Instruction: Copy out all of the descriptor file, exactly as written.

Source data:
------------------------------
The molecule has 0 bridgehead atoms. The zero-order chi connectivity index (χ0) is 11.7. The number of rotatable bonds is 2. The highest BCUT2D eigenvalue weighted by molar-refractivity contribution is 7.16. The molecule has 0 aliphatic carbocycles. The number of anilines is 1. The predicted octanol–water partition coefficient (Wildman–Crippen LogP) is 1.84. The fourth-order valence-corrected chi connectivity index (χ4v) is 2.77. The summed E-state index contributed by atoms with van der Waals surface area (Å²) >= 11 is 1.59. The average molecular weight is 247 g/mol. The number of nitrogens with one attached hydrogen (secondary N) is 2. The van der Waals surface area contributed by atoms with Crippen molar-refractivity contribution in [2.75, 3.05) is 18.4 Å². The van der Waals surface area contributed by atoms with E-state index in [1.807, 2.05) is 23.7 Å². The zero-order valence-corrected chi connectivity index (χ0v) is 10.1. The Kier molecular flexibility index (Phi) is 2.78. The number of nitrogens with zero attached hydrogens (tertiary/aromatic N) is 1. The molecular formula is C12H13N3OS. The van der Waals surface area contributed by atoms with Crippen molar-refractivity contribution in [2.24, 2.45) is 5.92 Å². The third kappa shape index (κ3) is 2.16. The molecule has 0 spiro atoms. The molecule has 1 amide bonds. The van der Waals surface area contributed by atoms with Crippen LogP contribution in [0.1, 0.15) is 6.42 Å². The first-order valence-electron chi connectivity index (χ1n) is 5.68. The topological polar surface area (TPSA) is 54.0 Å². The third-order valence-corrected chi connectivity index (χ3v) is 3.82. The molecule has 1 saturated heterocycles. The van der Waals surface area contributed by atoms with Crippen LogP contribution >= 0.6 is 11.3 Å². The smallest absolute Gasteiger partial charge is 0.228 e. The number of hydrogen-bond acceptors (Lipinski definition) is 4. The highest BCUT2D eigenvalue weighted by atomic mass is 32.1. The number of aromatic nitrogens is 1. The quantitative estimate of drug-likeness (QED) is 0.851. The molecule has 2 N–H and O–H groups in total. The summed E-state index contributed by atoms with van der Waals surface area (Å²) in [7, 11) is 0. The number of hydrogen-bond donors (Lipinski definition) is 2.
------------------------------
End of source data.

The molecule has 0 bridgehead atoms. The zero-order chi connectivity index (χ0) is 11.7. The number of rotatable bonds is 2. The highest BCUT2D eigenvalue weighted by molar-refractivity contribution is 7.16. The molecule has 0 aliphatic carbocycles. The number of anilines is 1. The predicted octanol–water partition coefficient (Wildman–Crippen LogP) is 1.84. The fourth-order valence-corrected chi connectivity index (χ4v) is 2.77. The summed E-state index contributed by atoms with van der Waals surface area (Å²) >= 11 is 1.59. The average molecular weight is 247 g/mol. The number of nitrogens with one attached hydrogen (secondary N) is 2. The van der Waals surface area contributed by atoms with Crippen molar-refractivity contribution in [2.75, 3.05) is 18.4 Å². The van der Waals surface area contributed by atoms with E-state index in [1.807, 2.05) is 23.7 Å². The zero-order valence-corrected chi connectivity index (χ0v) is 10.1. The Kier molecular flexibility index (Phi) is 2.78. The number of nitrogens with zero attached hydrogens (tertiary/aromatic N) is 1. The molecular formula is C12H13N3OS. The van der Waals surface area contributed by atoms with Crippen molar-refractivity contribution in [2.24, 2.45) is 5.92 Å². The third kappa shape index (κ3) is 2.16. The molecule has 0 spiro atoms. The molecule has 1 amide bonds. The van der Waals surface area contributed by atoms with Crippen LogP contribution in [0.1, 0.15) is 6.42 Å². The first-order valence-electron chi connectivity index (χ1n) is 5.68. The topological polar surface area (TPSA) is 54.0 Å². The third-order valence-corrected chi connectivity index (χ3v) is 3.82. The molecule has 1 saturated heterocycles. The van der Waals surface area contributed by atoms with Crippen LogP contribution >= 0.6 is 11.3 Å². The smallest absolute Gasteiger partial charge is 0.228 e. The number of hydrogen-bond acceptors (Lipinski definition) is 4. The highest BCUT2D eigenvalue weighted by atomic mass is 32.1. The number of aromatic nitrogens is 1. The quantitative estimate of drug-likeness (QED) is 0.851. The molecule has 2 N–H and O–H groups in total. The summed E-state index contributed by atoms with van der Waals surface area (Å²) in [7, 11) is 0. The number of hydrogen-bond donors (Lipinski definition) is 2.